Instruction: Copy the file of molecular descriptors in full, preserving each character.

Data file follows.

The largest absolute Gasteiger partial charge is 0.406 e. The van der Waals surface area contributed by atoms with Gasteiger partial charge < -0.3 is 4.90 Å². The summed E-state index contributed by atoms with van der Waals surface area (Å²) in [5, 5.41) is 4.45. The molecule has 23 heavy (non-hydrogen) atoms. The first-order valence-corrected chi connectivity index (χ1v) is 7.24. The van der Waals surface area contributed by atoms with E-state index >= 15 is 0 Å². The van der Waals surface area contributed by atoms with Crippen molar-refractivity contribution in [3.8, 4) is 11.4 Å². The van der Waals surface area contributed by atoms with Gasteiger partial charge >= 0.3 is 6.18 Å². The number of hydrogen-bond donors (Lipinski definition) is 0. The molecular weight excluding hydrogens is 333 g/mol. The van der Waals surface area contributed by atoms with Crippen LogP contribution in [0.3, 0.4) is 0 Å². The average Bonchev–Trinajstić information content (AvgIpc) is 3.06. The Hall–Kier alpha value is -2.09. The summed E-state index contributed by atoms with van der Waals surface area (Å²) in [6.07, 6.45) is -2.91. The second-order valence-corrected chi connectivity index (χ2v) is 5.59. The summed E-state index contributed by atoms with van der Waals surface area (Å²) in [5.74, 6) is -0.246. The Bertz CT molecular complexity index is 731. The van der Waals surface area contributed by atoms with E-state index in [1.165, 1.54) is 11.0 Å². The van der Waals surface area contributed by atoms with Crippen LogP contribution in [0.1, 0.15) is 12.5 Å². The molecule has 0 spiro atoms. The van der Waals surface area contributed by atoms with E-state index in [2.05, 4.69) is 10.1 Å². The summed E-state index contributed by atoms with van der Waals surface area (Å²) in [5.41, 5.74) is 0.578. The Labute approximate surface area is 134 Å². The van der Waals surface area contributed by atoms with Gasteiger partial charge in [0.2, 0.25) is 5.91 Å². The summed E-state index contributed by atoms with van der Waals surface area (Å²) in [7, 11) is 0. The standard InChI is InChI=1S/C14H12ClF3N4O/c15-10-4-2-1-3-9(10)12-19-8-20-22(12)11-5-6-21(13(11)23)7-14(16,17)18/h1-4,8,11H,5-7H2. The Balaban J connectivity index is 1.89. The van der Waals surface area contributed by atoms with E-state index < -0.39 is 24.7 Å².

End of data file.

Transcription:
The largest absolute Gasteiger partial charge is 0.406 e. The van der Waals surface area contributed by atoms with Gasteiger partial charge < -0.3 is 4.90 Å². The summed E-state index contributed by atoms with van der Waals surface area (Å²) in [5, 5.41) is 4.45. The molecule has 23 heavy (non-hydrogen) atoms. The first-order valence-corrected chi connectivity index (χ1v) is 7.24. The van der Waals surface area contributed by atoms with E-state index >= 15 is 0 Å². The van der Waals surface area contributed by atoms with Crippen molar-refractivity contribution in [3.8, 4) is 11.4 Å². The van der Waals surface area contributed by atoms with Gasteiger partial charge >= 0.3 is 6.18 Å². The number of hydrogen-bond donors (Lipinski definition) is 0. The molecular weight excluding hydrogens is 333 g/mol. The van der Waals surface area contributed by atoms with Crippen LogP contribution in [0.3, 0.4) is 0 Å². The average Bonchev–Trinajstić information content (AvgIpc) is 3.06. The Hall–Kier alpha value is -2.09. The summed E-state index contributed by atoms with van der Waals surface area (Å²) in [6.07, 6.45) is -2.91. The second-order valence-corrected chi connectivity index (χ2v) is 5.59. The summed E-state index contributed by atoms with van der Waals surface area (Å²) in [5.74, 6) is -0.246. The Bertz CT molecular complexity index is 731. The van der Waals surface area contributed by atoms with E-state index in [1.165, 1.54) is 11.0 Å². The van der Waals surface area contributed by atoms with Crippen LogP contribution in [0.1, 0.15) is 12.5 Å². The molecule has 0 spiro atoms. The van der Waals surface area contributed by atoms with E-state index in [2.05, 4.69) is 10.1 Å². The summed E-state index contributed by atoms with van der Waals surface area (Å²) in [5.41, 5.74) is 0.578. The Labute approximate surface area is 134 Å². The van der Waals surface area contributed by atoms with Gasteiger partial charge in [0.2, 0.25) is 5.91 Å². The summed E-state index contributed by atoms with van der Waals surface area (Å²) in [7, 11) is 0. The standard InChI is InChI=1S/C14H12ClF3N4O/c15-10-4-2-1-3-9(10)12-19-8-20-22(12)11-5-6-21(13(11)23)7-14(16,17)18/h1-4,8,11H,5-7H2. The Balaban J connectivity index is 1.89. The van der Waals surface area contributed by atoms with E-state index < -0.39 is 24.7 Å².